No one can correct over consumption with more consumption.
So what did Jack do? He drastically cut his consumption rate. He rented out a portion of his home to business travelers. He set up a co-operative that would allow farmers to buy fertilizers and pest controls in bulk (taking a small cut for storing those items on his farm), he learned to make his own clothing, he leased out 25 acres of his land that he couldn’t farm himself to a share cropper, in short, he learned to make extra money to help get himself out of debt.
Few people actually behave like Jack and deny the objects and events that happen before their very eyes. But in economics, too many people, including politicians, “mainstream” economists, and investors unconsciously follow the philosophical principles that reality is driven by social consensus, and the success or failure of our markets depend only on the optimism or pessimism of consumers and investors. This goes far beyond the fairy tale belief that wishes affect reality, this is a belief that one’s wishes ARE reality if enough people share the delusion.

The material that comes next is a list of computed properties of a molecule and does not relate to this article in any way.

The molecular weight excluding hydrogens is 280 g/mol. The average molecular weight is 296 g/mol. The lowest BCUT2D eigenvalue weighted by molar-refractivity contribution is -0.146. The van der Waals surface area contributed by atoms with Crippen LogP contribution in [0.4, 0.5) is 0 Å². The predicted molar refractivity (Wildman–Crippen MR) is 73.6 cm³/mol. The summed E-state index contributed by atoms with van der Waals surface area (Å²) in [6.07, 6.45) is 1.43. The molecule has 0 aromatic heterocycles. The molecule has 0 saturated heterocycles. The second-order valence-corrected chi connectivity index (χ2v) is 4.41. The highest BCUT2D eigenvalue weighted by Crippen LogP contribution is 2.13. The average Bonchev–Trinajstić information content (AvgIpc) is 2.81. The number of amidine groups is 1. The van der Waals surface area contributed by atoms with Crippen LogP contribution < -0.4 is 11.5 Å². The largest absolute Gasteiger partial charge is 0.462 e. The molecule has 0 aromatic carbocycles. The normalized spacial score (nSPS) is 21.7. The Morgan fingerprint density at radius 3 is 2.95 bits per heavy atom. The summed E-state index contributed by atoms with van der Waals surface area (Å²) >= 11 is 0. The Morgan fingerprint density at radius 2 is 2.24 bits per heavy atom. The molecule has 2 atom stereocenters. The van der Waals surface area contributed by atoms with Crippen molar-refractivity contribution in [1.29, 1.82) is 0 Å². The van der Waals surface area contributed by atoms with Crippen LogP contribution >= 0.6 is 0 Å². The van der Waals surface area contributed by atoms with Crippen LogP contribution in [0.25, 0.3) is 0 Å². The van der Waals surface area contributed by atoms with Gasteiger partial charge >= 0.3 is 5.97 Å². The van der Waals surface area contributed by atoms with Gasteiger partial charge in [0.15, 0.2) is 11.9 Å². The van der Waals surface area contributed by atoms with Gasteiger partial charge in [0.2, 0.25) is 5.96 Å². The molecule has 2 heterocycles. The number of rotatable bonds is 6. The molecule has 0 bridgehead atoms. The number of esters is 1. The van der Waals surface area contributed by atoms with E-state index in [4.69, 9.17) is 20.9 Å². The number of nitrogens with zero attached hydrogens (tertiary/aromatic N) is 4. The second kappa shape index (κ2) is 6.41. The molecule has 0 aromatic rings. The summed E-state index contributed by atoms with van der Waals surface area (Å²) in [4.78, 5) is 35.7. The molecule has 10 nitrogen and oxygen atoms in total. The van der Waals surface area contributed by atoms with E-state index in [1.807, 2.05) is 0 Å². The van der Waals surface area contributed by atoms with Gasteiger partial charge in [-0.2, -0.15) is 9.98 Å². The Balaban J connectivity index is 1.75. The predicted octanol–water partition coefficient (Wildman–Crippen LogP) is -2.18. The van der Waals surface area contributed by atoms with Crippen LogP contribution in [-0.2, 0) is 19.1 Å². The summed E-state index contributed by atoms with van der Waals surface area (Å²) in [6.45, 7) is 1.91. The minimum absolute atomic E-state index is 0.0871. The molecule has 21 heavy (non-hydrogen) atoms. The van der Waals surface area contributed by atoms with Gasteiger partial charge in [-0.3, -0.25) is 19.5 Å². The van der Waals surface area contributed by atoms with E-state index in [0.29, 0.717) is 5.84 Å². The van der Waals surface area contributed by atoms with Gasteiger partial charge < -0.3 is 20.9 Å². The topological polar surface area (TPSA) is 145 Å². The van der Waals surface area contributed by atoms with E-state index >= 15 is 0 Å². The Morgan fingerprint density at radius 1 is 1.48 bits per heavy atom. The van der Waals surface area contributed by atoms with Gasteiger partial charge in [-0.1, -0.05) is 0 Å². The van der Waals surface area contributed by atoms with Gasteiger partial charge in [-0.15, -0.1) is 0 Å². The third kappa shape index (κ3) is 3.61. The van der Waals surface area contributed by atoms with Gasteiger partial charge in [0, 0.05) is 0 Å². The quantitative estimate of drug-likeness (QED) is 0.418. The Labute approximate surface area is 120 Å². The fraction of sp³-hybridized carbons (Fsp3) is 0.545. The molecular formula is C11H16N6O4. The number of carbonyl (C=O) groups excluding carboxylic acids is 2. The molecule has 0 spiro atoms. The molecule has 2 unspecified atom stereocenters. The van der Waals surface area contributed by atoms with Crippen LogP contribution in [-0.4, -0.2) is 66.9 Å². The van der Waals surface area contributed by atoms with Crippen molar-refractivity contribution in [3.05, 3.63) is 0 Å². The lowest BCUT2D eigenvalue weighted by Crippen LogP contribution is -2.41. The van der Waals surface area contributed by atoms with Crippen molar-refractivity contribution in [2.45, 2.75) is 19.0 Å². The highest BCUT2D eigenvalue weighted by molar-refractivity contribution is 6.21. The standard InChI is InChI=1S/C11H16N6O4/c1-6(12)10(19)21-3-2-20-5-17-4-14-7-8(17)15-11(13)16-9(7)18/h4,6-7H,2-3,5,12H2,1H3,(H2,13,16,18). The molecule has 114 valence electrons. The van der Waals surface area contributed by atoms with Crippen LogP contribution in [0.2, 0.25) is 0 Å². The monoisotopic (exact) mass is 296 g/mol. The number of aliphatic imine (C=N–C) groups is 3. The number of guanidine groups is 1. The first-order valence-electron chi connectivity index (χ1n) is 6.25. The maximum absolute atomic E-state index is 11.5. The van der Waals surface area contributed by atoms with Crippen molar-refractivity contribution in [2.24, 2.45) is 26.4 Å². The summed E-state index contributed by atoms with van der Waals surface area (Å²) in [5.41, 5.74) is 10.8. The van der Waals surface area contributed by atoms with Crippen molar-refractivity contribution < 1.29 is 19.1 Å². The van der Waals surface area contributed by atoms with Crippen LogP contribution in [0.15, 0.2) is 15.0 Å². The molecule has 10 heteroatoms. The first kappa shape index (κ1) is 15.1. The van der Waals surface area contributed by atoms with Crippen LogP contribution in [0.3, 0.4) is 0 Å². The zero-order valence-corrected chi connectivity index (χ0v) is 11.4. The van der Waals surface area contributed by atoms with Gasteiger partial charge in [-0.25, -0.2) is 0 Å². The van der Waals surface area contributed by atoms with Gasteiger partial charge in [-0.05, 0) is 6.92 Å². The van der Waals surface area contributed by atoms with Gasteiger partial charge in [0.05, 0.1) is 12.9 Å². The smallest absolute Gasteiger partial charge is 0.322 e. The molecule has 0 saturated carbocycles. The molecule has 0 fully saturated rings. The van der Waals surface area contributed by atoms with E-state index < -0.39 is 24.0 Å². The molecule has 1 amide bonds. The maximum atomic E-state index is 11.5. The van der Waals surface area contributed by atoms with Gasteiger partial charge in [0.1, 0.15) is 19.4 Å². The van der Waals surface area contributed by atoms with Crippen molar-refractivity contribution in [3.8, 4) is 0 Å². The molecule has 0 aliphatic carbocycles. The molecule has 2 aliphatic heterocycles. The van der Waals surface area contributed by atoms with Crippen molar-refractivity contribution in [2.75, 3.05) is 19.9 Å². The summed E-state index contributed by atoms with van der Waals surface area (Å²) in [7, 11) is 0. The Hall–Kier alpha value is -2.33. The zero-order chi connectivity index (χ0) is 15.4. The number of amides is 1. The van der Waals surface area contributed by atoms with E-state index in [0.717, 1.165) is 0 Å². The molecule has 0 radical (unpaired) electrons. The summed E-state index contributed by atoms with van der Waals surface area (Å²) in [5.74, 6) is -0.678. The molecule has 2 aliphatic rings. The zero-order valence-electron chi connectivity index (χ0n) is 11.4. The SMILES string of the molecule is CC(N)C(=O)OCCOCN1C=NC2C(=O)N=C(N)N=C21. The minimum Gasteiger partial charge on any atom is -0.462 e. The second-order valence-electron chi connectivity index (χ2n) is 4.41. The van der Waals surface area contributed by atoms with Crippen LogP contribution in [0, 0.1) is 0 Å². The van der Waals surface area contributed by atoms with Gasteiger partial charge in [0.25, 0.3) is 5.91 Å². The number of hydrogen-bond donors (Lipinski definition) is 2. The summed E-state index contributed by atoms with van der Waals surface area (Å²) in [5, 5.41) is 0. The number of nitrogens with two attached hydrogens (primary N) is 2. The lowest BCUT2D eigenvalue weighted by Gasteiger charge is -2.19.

Economic principles are really quite simple. The key to is to understand that the same principles that apply to your personal finances, and even to your dealings with your local merchants apply equally to the world at large, at all levels of economy activity. Don’t delude yourself or allow yourself to be deluded. Violating basic economic principles will eventually come back to haunt you